Hopefully, we will have further opportunities to write you, but please do not for one moment feel that you must respond, there is absolutely no need, and although we know your innate kindness and courtesy, will perhaps move you to try, we would prefer you to save your energies for other things.

You will be pleased to know that Colin has contacted Gordon, who, we believe will be writing you via Elsie..

Dear, Morgan, we know you will ‘go gently into the night’ and hopefully you know that part of us will go with you, but please not just yet.

Our love and thoughts are with you.

Sincerely

Marina and Colin.

There are photos of Morgan in the folder of "Gordon's photos. RCNS 1940s.


 

 

 

Leslie Sayer.
WNTS
1st November. 2008.

2008 Leslie Daniel Sayer The Funeral took place on Friday 14th November 2008 Leslie died peacefully on November 1st  at the age of 93.   A family funeral service was held at Colchester Crematorium followed by a Thanksgiving Service at St Mary’s Church, Bure, which was attended by David Allsop and Derek Cooley as representatives of the Sea Schools Association.   Les was born in the village of Jevington in Sussex in 1915  and shortly after his birth was taken in by Barnardo's. He was fostered  until he was old enough to be admitted to Watts Naval Training School in North Elmham, Norfolk. On leaving Watts, Les joined the Royal Navy as Signal Boy in 1931 and from 1933-35 he saw service on HMS Exeter (Home Fleet) and HMS Cape Town – two years on China Station.  In 1937 he transferred to the Fleet Air Arm as a TAG (Telegraphist Air Gunner).  In 1941 he joined 825 Squadron on HMS Victorious flying Swordfish which attacked the Bismark, obtaining a hit for which he was awarded the DSM.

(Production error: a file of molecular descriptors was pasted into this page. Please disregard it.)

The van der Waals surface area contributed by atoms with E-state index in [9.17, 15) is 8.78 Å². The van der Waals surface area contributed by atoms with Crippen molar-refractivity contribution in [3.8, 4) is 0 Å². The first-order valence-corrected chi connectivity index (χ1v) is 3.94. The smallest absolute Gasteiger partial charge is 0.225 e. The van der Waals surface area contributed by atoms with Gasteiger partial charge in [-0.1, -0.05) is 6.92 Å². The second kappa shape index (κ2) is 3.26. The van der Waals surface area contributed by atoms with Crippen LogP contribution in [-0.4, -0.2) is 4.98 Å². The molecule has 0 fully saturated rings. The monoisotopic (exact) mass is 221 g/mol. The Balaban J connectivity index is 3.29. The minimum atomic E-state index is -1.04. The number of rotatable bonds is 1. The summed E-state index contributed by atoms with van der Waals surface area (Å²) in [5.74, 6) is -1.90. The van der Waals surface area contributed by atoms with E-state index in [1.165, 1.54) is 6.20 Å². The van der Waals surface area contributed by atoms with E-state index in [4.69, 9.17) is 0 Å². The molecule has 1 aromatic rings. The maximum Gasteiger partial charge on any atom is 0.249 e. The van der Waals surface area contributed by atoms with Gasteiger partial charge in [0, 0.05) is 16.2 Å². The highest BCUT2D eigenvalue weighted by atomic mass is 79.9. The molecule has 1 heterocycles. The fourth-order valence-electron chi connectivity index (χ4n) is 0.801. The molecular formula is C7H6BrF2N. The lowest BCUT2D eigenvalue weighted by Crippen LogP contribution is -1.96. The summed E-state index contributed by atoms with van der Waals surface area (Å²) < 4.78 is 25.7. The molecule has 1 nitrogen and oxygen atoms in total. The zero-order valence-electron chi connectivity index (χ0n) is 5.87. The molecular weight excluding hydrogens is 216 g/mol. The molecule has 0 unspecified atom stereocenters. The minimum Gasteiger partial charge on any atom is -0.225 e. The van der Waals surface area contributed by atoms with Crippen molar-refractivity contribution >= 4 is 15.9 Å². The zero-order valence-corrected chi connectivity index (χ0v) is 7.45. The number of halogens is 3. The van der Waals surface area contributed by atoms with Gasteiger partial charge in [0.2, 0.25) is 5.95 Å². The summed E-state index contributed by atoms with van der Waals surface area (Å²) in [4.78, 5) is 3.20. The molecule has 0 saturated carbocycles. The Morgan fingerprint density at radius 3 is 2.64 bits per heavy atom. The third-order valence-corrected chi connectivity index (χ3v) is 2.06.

He retired from the Navy in 1945 and joined BEA as a Flight Radio Officer and in 1946 he helped form the Telegraphist Air Gunners Association where he became chairman and later President and was subsequently awarded an MBE.  The funeral was well attended,  the church being full to overflowing and amongst many tributes was one by Vice Admiral Sir Adrian Johns KCB CBE, Second Sea Lord retired, John Beattie. Les leaves a widow Valerie, brother Vic and many grandchildren and great grandchildren.

Commander A.R. Freeman. RN.
WNTS and PSTS
13th. November. 1955.

Commander Freeman joined the Royal Navy in 1917 and was trained at the Royal Naval College, Dartmouth. Owing to his intense interest in sport, he decided to specialise in the Navy as a physical and Recreational Training Officer.

 

Prior to the second World War he was Fleet P. and R.T. Officer in the Mediterranean. Later he served on the staff at the Royal Naval P. and R.T. School at Portsmouth. During the war he was promoted Commander.